I received another text message from the Swedish foreign ministry last night. It said that one boat would leave today, Thursday, and one tomorrow. I’m not sure if this is my last chance or not, but as I see it, I have no choice but to get on one of those boats. I’ll wait till tomorrow though, no need to rush. It may even be the ship I see outside my window right now; it looks like the one I’ve seen in pictures from the Swedish evacuation yesterday. At any rate, I’m highly conflicted about leaving, but I’m not doing anything useful here, and I think my family has worried enough.

So I prepare to bid Lebanon farewell. I wonder when I will get to walk the streets of Beirut again and under what circumstances. Hopefully, it will be a Beirut thriving in peace. The last heavy explosions I heard was sometime after nightfall last night. I think it was the attack on the alleged Hizballah leadership bunker in the southern suburbs. It must have been some serious firepower to make my building shake like that, considering the distance between me and the target.

There is actually some activity in the streets today. Constant hammering is echoing in the corridors of the AUB dorms; it would seem the renovation that was put to a halt last week has been resumed. More cars are in the streets, and even a few of the restaurants that closed have reopened. I would probably be optimistic if it weren’t for the activities outside my window, where helicopters and ships are involved in a massive evacuation effort of foreign nationals.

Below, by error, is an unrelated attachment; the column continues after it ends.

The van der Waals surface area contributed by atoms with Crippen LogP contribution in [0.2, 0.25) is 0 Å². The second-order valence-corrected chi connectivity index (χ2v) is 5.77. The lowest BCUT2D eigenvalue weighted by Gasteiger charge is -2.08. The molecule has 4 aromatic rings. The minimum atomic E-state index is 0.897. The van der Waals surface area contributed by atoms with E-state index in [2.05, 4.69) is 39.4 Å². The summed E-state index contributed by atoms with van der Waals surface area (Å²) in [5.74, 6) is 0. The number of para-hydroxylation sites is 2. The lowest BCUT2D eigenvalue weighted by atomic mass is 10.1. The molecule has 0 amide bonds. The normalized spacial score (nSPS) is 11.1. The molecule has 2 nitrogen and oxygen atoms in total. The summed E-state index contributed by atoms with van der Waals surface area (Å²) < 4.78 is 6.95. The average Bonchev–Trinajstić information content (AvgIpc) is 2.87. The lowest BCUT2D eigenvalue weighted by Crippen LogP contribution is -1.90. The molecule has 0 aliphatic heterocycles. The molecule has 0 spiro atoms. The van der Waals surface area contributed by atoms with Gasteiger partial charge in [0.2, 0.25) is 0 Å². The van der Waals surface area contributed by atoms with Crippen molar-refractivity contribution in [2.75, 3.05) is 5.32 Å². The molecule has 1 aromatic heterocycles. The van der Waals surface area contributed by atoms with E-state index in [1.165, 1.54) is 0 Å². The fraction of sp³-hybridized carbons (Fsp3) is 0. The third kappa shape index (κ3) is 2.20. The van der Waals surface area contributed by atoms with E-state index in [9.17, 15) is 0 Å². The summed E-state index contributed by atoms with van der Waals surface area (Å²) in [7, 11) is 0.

How ironic that the efforts to actually save people can make me so depressed. I guess it is because there is no sign of either Hizballah or Israel backing down from their original demands for accepting a ceasefire. Against that backdrop, the evacuation almost feels like a clearing of the field before the final showdown. Like in the old Western movies, where the main street would clear out at high noon; people scurrying off to safety in just in time before the shootout. It is ominous and very, very depressing. What will happen once the foreigners are out? I fear for the future of the people of Lebanon and this troubled nation-state, as well as the future for the region. I think I will have even more trouble sleeping once I have left Lebanese soil.